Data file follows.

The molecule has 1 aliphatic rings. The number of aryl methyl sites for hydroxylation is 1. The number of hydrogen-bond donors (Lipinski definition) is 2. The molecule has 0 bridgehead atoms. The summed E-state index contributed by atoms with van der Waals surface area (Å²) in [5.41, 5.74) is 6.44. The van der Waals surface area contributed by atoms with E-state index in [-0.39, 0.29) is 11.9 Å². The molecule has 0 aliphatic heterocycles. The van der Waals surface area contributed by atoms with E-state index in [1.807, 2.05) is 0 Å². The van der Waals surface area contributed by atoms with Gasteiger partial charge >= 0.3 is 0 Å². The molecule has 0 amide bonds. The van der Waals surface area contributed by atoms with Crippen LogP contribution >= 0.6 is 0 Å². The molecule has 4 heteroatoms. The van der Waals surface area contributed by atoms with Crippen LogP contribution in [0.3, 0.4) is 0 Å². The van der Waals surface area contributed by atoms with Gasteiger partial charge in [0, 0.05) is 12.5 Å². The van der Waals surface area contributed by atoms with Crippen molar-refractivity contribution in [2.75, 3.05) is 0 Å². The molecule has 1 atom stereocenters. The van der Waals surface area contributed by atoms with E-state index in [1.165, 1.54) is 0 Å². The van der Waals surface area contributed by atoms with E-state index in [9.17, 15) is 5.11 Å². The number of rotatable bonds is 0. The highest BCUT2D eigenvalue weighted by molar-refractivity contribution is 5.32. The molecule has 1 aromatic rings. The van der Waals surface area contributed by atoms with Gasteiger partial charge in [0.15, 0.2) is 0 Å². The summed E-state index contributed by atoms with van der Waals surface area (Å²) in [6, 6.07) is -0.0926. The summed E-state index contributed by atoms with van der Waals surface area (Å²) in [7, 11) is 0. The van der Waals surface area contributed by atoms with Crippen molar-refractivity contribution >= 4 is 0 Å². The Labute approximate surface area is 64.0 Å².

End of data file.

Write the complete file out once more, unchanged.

The molecule has 1 aliphatic rings. The number of aryl methyl sites for hydroxylation is 1. The number of hydrogen-bond donors (Lipinski definition) is 2. The molecule has 0 bridgehead atoms. The summed E-state index contributed by atoms with van der Waals surface area (Å²) in [5.41, 5.74) is 6.44. The van der Waals surface area contributed by atoms with E-state index in [-0.39, 0.29) is 11.9 Å². The molecule has 0 aliphatic heterocycles. The van der Waals surface area contributed by atoms with E-state index in [1.807, 2.05) is 0 Å². The van der Waals surface area contributed by atoms with Gasteiger partial charge >= 0.3 is 0 Å². The molecule has 0 amide bonds. The van der Waals surface area contributed by atoms with Crippen LogP contribution >= 0.6 is 0 Å². The molecule has 4 heteroatoms. The van der Waals surface area contributed by atoms with Crippen LogP contribution in [0.3, 0.4) is 0 Å². The van der Waals surface area contributed by atoms with Gasteiger partial charge in [0, 0.05) is 12.5 Å². The van der Waals surface area contributed by atoms with Crippen molar-refractivity contribution in [2.75, 3.05) is 0 Å². The molecule has 1 atom stereocenters. The van der Waals surface area contributed by atoms with E-state index in [1.165, 1.54) is 0 Å². The van der Waals surface area contributed by atoms with E-state index in [9.17, 15) is 5.11 Å². The number of rotatable bonds is 0. The highest BCUT2D eigenvalue weighted by molar-refractivity contribution is 5.32. The molecule has 1 aromatic rings. The van der Waals surface area contributed by atoms with Gasteiger partial charge in [0.15, 0.2) is 0 Å². The summed E-state index contributed by atoms with van der Waals surface area (Å²) in [6, 6.07) is -0.0926. The summed E-state index contributed by atoms with van der Waals surface area (Å²) in [7, 11) is 0. The van der Waals surface area contributed by atoms with Crippen molar-refractivity contribution >= 4 is 0 Å². The Labute approximate surface area is 64.0 Å².